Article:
(b. 1652, Firenze, d. 1725, Firenze)
Italian sculptor and architect. The foremost Florentine sculptor of the late Baroque period, he was first apprenticed to two painters successively but soon showed a greater propensity for sculpture. He was sent to Rome as one of the first pupils of the Florentine Academy there by Grand Duke Cosimo III in 1673. His three years' study encompassed drawing with Pietro da Cortona's former pupil Ciro Ferri as well as modelling and carving with Ercole Ferrata. Among his tasks were the copying of paintings in relief as well as compositions by Ferrata; consequently, Foggini's approach to narrative was indirectly tinctured by examples of Pietro da Cortona and Algardi. His precocious ability at this period is demonstrated in a terracotta relief of the Slaying of the Niobids (Museo Opificio Pietre Dure, Florence); a marble relief of the Adoration of the Shepherds (The Hermitage, St Petersburg); and a bronze relief of the Crucifixion (Palazzo Pitti, Florence), until recently ascribed to the court sculptor of the day, Ferdinando Tacca. These early works established his characteristic style, a novel late Baroque manner that changed little throughout his career.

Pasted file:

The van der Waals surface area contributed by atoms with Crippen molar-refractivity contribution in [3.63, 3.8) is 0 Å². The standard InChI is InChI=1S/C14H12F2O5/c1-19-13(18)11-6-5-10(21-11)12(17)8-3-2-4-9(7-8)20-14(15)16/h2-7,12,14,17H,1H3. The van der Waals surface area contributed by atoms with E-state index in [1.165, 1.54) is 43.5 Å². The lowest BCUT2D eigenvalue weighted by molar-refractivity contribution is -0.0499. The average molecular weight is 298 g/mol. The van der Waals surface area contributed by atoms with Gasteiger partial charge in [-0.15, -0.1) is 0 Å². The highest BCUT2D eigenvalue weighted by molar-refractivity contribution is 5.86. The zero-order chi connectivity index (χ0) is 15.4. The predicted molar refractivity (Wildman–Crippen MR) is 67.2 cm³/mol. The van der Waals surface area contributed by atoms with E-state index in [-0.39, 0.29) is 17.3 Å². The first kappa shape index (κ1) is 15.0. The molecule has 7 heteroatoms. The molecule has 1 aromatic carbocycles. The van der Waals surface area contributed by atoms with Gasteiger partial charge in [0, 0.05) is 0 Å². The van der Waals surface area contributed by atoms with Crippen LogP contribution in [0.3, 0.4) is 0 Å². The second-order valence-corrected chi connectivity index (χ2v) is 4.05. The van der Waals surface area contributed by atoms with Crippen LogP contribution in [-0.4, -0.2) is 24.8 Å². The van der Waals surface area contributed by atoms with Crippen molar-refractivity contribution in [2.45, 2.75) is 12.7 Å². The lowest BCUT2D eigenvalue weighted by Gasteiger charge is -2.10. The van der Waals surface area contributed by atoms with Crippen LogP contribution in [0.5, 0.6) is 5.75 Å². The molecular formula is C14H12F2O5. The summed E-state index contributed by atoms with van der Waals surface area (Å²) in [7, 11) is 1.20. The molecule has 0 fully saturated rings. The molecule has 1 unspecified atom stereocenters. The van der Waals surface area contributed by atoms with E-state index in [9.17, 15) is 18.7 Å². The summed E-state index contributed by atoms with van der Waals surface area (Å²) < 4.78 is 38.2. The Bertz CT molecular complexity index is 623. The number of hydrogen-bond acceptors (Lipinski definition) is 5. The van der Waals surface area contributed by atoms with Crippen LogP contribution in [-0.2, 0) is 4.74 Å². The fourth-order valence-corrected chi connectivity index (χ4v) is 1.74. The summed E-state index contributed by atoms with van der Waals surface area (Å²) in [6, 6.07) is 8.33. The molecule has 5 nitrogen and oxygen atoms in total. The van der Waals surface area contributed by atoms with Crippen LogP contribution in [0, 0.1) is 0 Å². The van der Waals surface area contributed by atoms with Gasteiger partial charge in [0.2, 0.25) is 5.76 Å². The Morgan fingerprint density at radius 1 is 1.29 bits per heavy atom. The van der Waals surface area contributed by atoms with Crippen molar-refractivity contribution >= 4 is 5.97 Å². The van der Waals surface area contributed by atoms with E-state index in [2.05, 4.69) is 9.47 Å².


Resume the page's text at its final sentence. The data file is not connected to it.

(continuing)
After the training in Rome, Foggini returned to Florence and the position of first sculptor at the grand-ducal court. As first sculptor, he took over the foundry in Borgo Pinti originally run by Giambologna. A weak constitution compounded by illness encouraged him to concentrate on bronzes and small-scale works to conserve his strength. However, in the 1680s he decorated the Corsini Chapel of the Santa Maria del Carmine, Florence with large marble reliefs.